Ah, the New Year. Perhaps we’re left to wonder if the 2016 election news will ever end. But like most, for the sake of newsworthiness I’ll do a small crime of glomming onto things observed and learned in the unusual electoral cacophony of 2016. In no small part because one of the less observed aspects of that cacophony has been an undeniable testimony to the very subject of this column – technology in social venturing, and social venturing right in our own backyards.
In the vacuum of the election turmoil – or perhaps in the vortex of post-election turmoil – it seems to have become even more self-evident that things like technology and data are playing a role in society like never before. If you’re a cynic, it might be easy to sit back and look at it as just one more facet of market-focused social technologies that are mostly about orchestrating consumer behaviors. “After all,” says the cynic, “the election just once again used data gathered from our personal space to somebody else’s net benefit once again.” It is tempting to look at the innovations and tools surrounding us today as delivering a few conveniences, while reducing the human to yet again being a pawn of huge enterprises and special interests. It might even tempt you to think the products of our labor as technologists – these social platforms – have become solely tools of a digital oligarchy.
So in turn, it wouldn’t be surprising if all the hubbub might tempt us to retreat into the isolated and predictable sanctity of our local data centers. But I hope instead we can peer through that noise and latch on to the tremendous potential that was just illustrated. If nothing else, recent political exercises painted a pretty succinct picture of the opportunities that surround us via the rapidly changing technology landscape. Specifically, how information access and data use can play out in meaningful – not just consumeristic – ways around us, any day of the week, to tremendous effect. I hesitate to sing a Pollyanna-ish tune in the face of lots of future uncertainty, but as technologists, even in the very worst cases, the election should convince us that we have more opportunity than ever to engage with the world around us.
More importantly, if you haven’t been out of the data center in a while, there’s a burbling change going on around us. From where I am today, we’re fielding a new generation of young and old social venturers who are pushing into new services and businesses at a breakthrough pace. I chucked other ventures to the wind a couple of years ago to push into these areas myself (that’s another story for another time). Part of this is undoubtedly a shift in values across generations, and perhaps a more significant need to find hope and purpose, but part of it is also a new generation of awareness, capabilities, and ambition. I’d argue any day of the week that we have an intrinsic (and perhaps God given) drive to improve the human condition, and we’re only becoming more aware of where the human condition needs improving. While the election was permeated by talk of “Make America Great Again,” from my view, there is a impressive collection of incredibly bright and dedicated folks deeply embedded in this work already, they just happen to be operating out of the limelight. But its relevant to us as technology practitioners because they uniquely need us like never before.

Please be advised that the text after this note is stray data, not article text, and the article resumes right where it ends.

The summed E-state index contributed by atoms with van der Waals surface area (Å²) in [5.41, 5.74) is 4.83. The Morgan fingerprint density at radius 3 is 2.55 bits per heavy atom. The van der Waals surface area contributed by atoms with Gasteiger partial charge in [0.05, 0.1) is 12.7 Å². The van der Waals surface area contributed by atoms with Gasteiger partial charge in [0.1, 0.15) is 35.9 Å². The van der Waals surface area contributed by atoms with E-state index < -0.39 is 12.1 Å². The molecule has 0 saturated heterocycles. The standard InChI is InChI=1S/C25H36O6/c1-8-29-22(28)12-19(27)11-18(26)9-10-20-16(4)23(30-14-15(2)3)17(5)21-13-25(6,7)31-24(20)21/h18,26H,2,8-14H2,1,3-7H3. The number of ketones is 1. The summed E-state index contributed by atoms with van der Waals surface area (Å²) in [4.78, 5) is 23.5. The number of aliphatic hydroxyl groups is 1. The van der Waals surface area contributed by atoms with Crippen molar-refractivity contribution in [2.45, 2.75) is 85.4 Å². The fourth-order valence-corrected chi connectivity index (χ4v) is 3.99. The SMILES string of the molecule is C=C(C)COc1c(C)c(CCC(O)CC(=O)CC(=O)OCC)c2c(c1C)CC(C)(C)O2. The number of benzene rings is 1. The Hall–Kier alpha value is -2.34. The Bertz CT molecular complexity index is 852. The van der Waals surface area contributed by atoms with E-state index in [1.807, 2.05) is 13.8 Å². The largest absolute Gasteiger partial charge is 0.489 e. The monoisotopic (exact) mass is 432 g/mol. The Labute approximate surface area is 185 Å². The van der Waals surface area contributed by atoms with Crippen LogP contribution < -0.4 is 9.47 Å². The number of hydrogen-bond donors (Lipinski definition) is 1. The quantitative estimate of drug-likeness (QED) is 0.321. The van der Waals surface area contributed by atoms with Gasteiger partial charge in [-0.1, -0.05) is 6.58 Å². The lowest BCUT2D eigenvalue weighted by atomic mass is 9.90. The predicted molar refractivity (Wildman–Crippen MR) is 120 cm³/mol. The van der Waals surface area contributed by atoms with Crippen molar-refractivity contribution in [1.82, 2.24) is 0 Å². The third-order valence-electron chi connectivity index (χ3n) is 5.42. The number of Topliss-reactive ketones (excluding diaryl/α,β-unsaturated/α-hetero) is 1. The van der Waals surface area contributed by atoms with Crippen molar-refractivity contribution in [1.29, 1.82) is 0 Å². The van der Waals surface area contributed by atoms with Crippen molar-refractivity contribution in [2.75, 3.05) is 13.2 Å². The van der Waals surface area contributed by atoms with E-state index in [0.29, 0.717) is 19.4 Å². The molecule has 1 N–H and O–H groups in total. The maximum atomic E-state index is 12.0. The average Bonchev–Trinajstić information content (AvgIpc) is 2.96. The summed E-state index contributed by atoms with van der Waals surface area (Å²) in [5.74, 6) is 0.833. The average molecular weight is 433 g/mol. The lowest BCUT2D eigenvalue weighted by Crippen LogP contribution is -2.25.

Such social change agents see an opportunity, and have the ambition to believe themselves firmly made capable of carrying out a change. On both the ambition and capability side, they are well-equipped today because of a rapidly changing technology landscape. In part it is sprung from growing awareness via increased visibility into conditions, patterns and behaviors. In part, it comes from more accessible, democratized tools and information. And undoubtedly it is in part built upon that indefatigable pursuit of market-driven victory that permeates our thinking, for good or bad; maybe this is just one more facet of the great American can-do, but from my view, it has more pervasively invaded the mindset of our newest generation of social venturers.
So we stand at the outcome of an election where the power of technology is clearly demonstrated. Within this election was a visibility into conditions, patterns, and behaviors alongside information and tool access that allowed the United States voting marketplace – meaning the popular vote and the and electoral college vote – to be deftly bisected. Therein was a highly intentional, expertly crafted execution built on the back of information and technology that should convince even the biggest skeptic that any technologist has tremendous skills to bring to bear in social ventures. While some might be dubious whether the case in point is about social good, there is an almost two trillion dollar marketplace of 1.5M non-profits in the United States generally focused on social good.
Without thinking about it, us technology types tend to sit outside the circle of social change agents, and look at it as something foreign. But the people changing neighborhoods and lives around us are executing from the same opportunity identification, solution-engineering, and systematic execution space that we spend careers in, just with a more human-oriented focus. We shouldn’t let it escape us that the common good needs us technologists.
NetNet, as a technologist, where do you stand today? Are you in duck and cover or retreat from public mode, or does a social venture await you? Somedays I have my doubts even while I’m in the trenches, but I hope you’ll stick with me here in this column space, and start looking for ways to help some of the social venturers around us see how technologists might help extend the value of a venture.